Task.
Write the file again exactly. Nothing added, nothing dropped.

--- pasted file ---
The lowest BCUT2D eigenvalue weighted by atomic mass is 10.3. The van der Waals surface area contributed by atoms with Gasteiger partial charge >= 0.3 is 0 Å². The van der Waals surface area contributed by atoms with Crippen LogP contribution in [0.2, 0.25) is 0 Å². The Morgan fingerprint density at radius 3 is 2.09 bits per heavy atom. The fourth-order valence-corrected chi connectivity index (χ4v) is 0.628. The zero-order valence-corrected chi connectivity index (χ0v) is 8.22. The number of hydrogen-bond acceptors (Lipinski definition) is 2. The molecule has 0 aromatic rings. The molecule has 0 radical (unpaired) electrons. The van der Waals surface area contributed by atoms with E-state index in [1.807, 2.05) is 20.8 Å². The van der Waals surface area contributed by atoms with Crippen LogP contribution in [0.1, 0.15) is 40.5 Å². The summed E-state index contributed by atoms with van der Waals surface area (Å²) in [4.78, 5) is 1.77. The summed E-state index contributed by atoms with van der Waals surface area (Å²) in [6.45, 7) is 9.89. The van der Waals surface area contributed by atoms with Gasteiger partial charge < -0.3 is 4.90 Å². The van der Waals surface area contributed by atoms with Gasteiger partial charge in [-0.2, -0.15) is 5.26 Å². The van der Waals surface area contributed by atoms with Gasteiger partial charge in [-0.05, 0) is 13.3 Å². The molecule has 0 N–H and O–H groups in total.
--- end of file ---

The lowest BCUT2D eigenvalue weighted by atomic mass is 10.3. The van der Waals surface area contributed by atoms with Gasteiger partial charge >= 0.3 is 0 Å². The van der Waals surface area contributed by atoms with Crippen LogP contribution in [0.2, 0.25) is 0 Å². The Morgan fingerprint density at radius 3 is 2.09 bits per heavy atom. The fourth-order valence-corrected chi connectivity index (χ4v) is 0.628. The zero-order valence-corrected chi connectivity index (χ0v) is 8.22. The number of hydrogen-bond acceptors (Lipinski definition) is 2. The molecule has 0 aromatic rings. The molecule has 0 radical (unpaired) electrons. The van der Waals surface area contributed by atoms with E-state index in [1.807, 2.05) is 20.8 Å². The van der Waals surface area contributed by atoms with Crippen LogP contribution in [0.1, 0.15) is 40.5 Å². The summed E-state index contributed by atoms with van der Waals surface area (Å²) in [4.78, 5) is 1.77. The summed E-state index contributed by atoms with van der Waals surface area (Å²) in [6.45, 7) is 9.89. The van der Waals surface area contributed by atoms with Gasteiger partial charge < -0.3 is 4.90 Å². The van der Waals surface area contributed by atoms with Gasteiger partial charge in [-0.2, -0.15) is 5.26 Å². The van der Waals surface area contributed by atoms with Gasteiger partial charge in [-0.05, 0) is 13.3 Å². The molecule has 0 N–H and O–H groups in total.